Jan 052012
 

For all the AIA members on Presenting Architecture:

AIA St. Louis hosts AIA National Photography Competition for Architects each year. The competition was founded to capture and highlight the multi-talents of the architect.

Winning images from the competition are published in a succeeding year’s Rizzoli Engagement Calendar, an internationally recognized and sold publication.

Entries are juried by a panel comprised of acclaimed architects, professional photographers or graphic designers.

To download Rules of 2012 Regulations and Conditions of Entry, click here. To download a 2012 Entry Form click here.

Entry fee for AIA members (AIA & Assoc. AIA) is $30.00; AIAS member entry fee is $15.00. Entry fee for nonmember registered architects is $60.00. Click here for more information.

Deadline : 03/01/2012

Cash Awards
First Place: $500
Second Place: $400
Third Place: $300
Al Fuller Award: $200
The subject of the Al Fuller Award must be located in the United States.

Dec 142011
 

 

This came into my inbox and I thought I would share it with Presenting Architecture.  It does involve registering at another portfolio site but coming from someone who runs a directory site, another link to your work is a good thing. The judges seem to be a well rounded and respected group of people to get your work in front of as well.  Basically, you join the site, pay $10 per image to enter and at the least you get another online portfolio.  The actual prizes are quite substancial.  Your Final Deadline is Tuesday, December 20th at Midnight.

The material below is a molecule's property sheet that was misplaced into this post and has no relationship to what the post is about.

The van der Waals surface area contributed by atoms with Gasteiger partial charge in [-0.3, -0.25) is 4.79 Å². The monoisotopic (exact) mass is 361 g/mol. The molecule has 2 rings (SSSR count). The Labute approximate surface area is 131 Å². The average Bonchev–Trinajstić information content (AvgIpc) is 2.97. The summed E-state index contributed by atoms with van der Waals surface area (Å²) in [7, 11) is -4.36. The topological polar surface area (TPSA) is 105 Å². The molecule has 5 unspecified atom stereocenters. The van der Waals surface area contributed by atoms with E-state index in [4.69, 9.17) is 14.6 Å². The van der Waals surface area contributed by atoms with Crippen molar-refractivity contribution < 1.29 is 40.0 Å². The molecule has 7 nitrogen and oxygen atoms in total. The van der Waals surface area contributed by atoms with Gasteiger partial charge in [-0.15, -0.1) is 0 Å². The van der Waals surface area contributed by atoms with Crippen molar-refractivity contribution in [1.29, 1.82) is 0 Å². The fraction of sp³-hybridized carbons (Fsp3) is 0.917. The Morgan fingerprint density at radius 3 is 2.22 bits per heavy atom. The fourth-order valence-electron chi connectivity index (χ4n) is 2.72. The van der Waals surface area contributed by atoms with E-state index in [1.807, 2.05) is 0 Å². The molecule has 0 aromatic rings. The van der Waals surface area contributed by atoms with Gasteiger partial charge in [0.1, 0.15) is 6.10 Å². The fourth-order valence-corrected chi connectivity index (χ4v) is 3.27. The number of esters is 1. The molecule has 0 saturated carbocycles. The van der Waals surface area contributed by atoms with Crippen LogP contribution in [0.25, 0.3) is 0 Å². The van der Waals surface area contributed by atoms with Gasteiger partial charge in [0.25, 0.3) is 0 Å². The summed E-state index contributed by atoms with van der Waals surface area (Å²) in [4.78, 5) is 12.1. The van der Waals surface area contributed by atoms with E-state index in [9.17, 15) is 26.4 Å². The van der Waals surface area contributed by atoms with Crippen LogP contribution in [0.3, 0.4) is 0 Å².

Official website: http://www.artistswanted.org/exposure/index.php

Jurors: Stephen Walker, Susanne Miklas, Michael Shulman, Natasha Egan, Karen Irvine and Conor Risch.

The Grand Prize:

This winner of the Grand Prize Award is selected by our panel of esteemed judges. The People’s Choice Voting has no influence on the Grand Prize selection.

$10,000 cash grant

  • A career launching Exhibition and Reception at The Aperture Foundation Gallery
  • A Feature on the Artists Wanted Website seen by tens of thousands of users
  • Worldwide Exposure for your photos and the stories they tell.

The People’s Choice Award:

The public will cast their vote and the highest rated portfolio will receive $2,500 in cash, a two week adventure in New York City and Paris (including airfare & lodging) and international exposure via a feature with Artists Wanted seen by tens of thousands of viewers.

Voting for the People’s Choice Award will open in November.

The Category Awards

The jury panel will select photographers whose photography best exemplifies the essence of each of the following categories:

People & Portrait